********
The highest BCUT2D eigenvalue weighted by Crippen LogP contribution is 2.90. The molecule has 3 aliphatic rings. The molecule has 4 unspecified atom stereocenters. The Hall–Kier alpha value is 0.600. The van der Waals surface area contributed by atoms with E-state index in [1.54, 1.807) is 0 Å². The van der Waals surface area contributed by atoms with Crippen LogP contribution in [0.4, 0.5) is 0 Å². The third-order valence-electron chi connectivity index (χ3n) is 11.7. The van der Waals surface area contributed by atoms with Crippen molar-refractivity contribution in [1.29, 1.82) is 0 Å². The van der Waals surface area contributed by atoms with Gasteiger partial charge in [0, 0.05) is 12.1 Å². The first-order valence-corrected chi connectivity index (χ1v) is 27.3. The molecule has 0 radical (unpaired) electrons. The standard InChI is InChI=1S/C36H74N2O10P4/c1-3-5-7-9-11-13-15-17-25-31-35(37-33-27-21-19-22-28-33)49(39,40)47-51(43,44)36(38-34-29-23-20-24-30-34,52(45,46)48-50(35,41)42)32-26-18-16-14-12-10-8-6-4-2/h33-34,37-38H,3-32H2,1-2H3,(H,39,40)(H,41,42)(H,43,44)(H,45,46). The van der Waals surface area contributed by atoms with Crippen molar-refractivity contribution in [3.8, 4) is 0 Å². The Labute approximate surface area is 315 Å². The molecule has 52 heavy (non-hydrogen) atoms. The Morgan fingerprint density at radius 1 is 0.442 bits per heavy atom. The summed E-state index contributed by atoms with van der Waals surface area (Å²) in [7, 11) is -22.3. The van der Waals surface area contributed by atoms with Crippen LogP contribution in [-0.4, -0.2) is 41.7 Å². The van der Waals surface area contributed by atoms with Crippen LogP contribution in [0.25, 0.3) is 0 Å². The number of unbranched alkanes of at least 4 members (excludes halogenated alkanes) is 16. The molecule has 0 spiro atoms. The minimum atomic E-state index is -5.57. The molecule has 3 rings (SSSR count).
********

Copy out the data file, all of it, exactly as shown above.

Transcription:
The highest BCUT2D eigenvalue weighted by Crippen LogP contribution is 2.90. The molecule has 3 aliphatic rings. The molecule has 4 unspecified atom stereocenters. The Hall–Kier alpha value is 0.600. The van der Waals surface area contributed by atoms with E-state index in [1.54, 1.807) is 0 Å². The van der Waals surface area contributed by atoms with Crippen LogP contribution in [0.4, 0.5) is 0 Å². The third-order valence-electron chi connectivity index (χ3n) is 11.7. The van der Waals surface area contributed by atoms with Crippen molar-refractivity contribution in [1.29, 1.82) is 0 Å². The van der Waals surface area contributed by atoms with Gasteiger partial charge in [0, 0.05) is 12.1 Å². The first-order valence-corrected chi connectivity index (χ1v) is 27.3. The molecule has 0 radical (unpaired) electrons. The standard InChI is InChI=1S/C36H74N2O10P4/c1-3-5-7-9-11-13-15-17-25-31-35(37-33-27-21-19-22-28-33)49(39,40)47-51(43,44)36(38-34-29-23-20-24-30-34,52(45,46)48-50(35,41)42)32-26-18-16-14-12-10-8-6-4-2/h33-34,37-38H,3-32H2,1-2H3,(H,39,40)(H,41,42)(H,43,44)(H,45,46). The van der Waals surface area contributed by atoms with Crippen molar-refractivity contribution in [3.8, 4) is 0 Å². The Labute approximate surface area is 315 Å². The molecule has 52 heavy (non-hydrogen) atoms. The Morgan fingerprint density at radius 1 is 0.442 bits per heavy atom. The summed E-state index contributed by atoms with van der Waals surface area (Å²) in [7, 11) is -22.3. The van der Waals surface area contributed by atoms with Crippen LogP contribution in [-0.4, -0.2) is 41.7 Å². The van der Waals surface area contributed by atoms with Crippen LogP contribution in [0.25, 0.3) is 0 Å². The number of unbranched alkanes of at least 4 members (excludes halogenated alkanes) is 16. The molecule has 0 spiro atoms. The minimum atomic E-state index is -5.57. The molecule has 3 rings (SSSR count).